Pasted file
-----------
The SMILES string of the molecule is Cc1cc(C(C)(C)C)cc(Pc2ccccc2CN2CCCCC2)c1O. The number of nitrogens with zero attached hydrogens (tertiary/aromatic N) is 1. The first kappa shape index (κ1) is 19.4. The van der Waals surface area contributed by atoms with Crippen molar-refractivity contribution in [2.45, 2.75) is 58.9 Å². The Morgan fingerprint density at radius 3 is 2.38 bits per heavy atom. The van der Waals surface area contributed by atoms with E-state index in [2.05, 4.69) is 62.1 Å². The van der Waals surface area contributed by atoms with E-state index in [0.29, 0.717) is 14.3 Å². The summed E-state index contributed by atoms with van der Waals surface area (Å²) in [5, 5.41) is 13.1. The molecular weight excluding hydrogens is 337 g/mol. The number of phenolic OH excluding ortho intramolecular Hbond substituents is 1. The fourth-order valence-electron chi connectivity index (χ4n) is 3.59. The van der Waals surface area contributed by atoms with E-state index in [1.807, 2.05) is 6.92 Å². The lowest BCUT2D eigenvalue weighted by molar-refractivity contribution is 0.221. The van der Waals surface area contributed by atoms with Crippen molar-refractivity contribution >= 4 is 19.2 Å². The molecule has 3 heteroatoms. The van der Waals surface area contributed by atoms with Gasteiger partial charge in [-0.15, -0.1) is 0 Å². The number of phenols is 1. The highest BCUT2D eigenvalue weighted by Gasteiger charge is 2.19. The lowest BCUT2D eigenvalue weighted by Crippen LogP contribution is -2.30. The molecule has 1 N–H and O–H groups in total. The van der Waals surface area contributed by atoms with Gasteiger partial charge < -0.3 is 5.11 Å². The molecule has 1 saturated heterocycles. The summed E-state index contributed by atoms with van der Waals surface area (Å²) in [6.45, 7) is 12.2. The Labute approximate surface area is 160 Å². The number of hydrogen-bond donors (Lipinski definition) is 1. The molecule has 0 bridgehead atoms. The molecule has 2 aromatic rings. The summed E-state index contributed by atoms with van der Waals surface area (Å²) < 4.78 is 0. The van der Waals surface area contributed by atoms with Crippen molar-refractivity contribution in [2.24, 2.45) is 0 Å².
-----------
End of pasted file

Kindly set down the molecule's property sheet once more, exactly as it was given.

The SMILES string of the molecule is Cc1cc(C(C)(C)C)cc(Pc2ccccc2CN2CCCCC2)c1O. The number of nitrogens with zero attached hydrogens (tertiary/aromatic N) is 1. The first kappa shape index (κ1) is 19.4. The van der Waals surface area contributed by atoms with Crippen molar-refractivity contribution in [2.45, 2.75) is 58.9 Å². The Morgan fingerprint density at radius 3 is 2.38 bits per heavy atom. The van der Waals surface area contributed by atoms with E-state index in [2.05, 4.69) is 62.1 Å². The van der Waals surface area contributed by atoms with E-state index in [0.29, 0.717) is 14.3 Å². The summed E-state index contributed by atoms with van der Waals surface area (Å²) in [5, 5.41) is 13.1. The molecular weight excluding hydrogens is 337 g/mol. The number of phenolic OH excluding ortho intramolecular Hbond substituents is 1. The fourth-order valence-electron chi connectivity index (χ4n) is 3.59. The van der Waals surface area contributed by atoms with E-state index in [1.807, 2.05) is 6.92 Å². The lowest BCUT2D eigenvalue weighted by molar-refractivity contribution is 0.221. The van der Waals surface area contributed by atoms with Crippen molar-refractivity contribution >= 4 is 19.2 Å². The molecule has 3 heteroatoms. The van der Waals surface area contributed by atoms with Gasteiger partial charge in [-0.15, -0.1) is 0 Å². The number of phenols is 1. The highest BCUT2D eigenvalue weighted by Gasteiger charge is 2.19. The lowest BCUT2D eigenvalue weighted by Crippen LogP contribution is -2.30. The molecule has 1 N–H and O–H groups in total. The van der Waals surface area contributed by atoms with Gasteiger partial charge < -0.3 is 5.11 Å². The molecule has 1 saturated heterocycles. The summed E-state index contributed by atoms with van der Waals surface area (Å²) in [6.45, 7) is 12.2. The Labute approximate surface area is 160 Å². The number of hydrogen-bond donors (Lipinski definition) is 1. The molecule has 0 bridgehead atoms. The molecule has 2 aromatic rings. The summed E-state index contributed by atoms with van der Waals surface area (Å²) < 4.78 is 0. The van der Waals surface area contributed by atoms with Crippen molar-refractivity contribution in [2.24, 2.45) is 0 Å².